Wednesday, October 19, 2005
Madeline Hunter's By Possession
This book jolted me from a rut. A rut wherein just the introduction of the hero instills confidence and calms any doubt about the HEA. When Hunter's hero, Addis, first meets Moira, he is menacing at best. And not inclined to give Moira more than a passing consideration; the briefest remembrance.
Where I recognized and felt her loneliness and isolation early, I felt little empathy for Addis until much later in the book. Even when I 'understood' him, I remained unimpressed and unmoved by his stoicism. Still dug into my rut, I expected him to 'right' things, realign stars and planets if necessary.
This changed, effectively bouncing me out of that rut, in one pivotal moment, when Addis enters Moira's room while she sleeps and slumps down against the wall simply to be near her. This is where I felt his isolation. And the depth of his need for her. This is when I gave credence to his own burdens and stopped faulting him for not assuming control. For not 'righting' things.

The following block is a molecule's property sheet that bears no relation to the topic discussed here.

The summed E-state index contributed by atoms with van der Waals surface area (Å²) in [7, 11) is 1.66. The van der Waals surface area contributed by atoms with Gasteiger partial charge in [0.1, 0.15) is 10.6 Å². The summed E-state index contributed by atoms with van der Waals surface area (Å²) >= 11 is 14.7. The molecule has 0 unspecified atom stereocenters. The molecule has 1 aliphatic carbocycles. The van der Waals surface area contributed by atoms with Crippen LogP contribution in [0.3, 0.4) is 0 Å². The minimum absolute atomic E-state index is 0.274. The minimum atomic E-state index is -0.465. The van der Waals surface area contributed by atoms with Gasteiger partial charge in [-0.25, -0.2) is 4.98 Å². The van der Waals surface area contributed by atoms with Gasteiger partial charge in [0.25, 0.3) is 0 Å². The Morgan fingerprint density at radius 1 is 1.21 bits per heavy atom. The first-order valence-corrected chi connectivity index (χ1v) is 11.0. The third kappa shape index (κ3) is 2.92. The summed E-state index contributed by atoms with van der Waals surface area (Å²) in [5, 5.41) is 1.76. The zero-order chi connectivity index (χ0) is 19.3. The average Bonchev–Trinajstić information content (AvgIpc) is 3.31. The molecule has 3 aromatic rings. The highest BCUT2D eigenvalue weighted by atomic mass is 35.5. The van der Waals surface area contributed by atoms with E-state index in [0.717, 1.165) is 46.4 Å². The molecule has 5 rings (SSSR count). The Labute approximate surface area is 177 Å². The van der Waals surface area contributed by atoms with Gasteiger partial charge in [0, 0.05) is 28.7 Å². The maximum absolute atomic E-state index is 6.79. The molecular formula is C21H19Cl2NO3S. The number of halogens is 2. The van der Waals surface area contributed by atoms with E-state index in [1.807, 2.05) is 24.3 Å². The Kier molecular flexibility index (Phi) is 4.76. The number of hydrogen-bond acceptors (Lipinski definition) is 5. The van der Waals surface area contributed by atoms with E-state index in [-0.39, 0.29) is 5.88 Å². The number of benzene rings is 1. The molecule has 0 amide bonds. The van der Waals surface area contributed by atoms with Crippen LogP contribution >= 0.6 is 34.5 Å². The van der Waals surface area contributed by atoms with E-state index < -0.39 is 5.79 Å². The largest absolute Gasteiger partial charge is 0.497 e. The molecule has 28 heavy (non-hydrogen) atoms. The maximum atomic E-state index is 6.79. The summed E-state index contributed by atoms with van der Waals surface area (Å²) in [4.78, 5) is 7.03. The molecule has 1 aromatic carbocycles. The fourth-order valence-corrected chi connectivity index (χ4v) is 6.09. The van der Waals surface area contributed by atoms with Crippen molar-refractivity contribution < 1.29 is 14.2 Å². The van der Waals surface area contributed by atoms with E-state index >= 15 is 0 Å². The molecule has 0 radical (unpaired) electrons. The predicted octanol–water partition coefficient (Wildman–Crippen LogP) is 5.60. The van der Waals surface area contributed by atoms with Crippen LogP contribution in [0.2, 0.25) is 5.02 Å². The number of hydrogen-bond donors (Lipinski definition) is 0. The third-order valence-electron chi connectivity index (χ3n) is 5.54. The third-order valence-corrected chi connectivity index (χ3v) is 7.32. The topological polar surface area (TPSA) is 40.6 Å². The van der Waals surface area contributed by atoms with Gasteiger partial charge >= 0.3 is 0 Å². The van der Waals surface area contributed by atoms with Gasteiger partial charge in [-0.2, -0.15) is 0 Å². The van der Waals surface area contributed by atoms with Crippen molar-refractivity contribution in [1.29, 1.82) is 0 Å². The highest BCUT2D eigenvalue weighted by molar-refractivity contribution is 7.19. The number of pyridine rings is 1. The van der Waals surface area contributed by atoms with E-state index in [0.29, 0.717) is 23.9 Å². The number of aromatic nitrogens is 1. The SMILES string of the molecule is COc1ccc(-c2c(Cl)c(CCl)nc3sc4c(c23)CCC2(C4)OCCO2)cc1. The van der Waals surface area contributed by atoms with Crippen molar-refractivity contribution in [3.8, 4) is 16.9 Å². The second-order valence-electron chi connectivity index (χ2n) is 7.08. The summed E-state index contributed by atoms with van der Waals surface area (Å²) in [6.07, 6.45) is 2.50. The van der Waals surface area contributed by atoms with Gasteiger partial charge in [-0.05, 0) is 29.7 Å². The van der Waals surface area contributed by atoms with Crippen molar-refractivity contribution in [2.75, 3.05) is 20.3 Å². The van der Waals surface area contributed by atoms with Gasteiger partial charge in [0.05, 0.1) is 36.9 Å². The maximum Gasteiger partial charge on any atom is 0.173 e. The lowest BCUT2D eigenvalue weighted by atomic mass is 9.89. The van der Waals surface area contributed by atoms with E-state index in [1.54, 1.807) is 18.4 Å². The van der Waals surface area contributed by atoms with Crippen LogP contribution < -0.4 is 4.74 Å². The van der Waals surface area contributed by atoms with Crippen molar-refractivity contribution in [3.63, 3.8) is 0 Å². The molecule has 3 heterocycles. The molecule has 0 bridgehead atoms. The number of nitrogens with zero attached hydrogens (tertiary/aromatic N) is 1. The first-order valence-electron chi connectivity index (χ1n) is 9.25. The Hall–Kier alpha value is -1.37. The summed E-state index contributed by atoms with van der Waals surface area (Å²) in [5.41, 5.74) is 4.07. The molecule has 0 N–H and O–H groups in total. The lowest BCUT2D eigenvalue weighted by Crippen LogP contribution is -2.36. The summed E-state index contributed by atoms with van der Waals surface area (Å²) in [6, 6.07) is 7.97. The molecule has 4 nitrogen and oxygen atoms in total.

In By Possession, Hunter drew me into a love so poignant, it hurt. I wasn't carried gently through the story on whispers of hope (evoked by love powerful enough to overcome). Instead, I labored heavy-hearted, burdened by the same sense of powerlessness, injustice and uncertainty that blackened the skies above Addis and Moira. In the end, the HEA delivered bone-deep relief, not an overwhelming joy. And after I turned the last page, the melancholoy lingered.
Would I recommend By Possession? Well yeah. These characters provoked emotion. Just because they mucked around in misery, killing any chance for a light and happy mood, is no reason to deny their appeal. It is safe to say that I will begin working my way through all of Hunter's titles.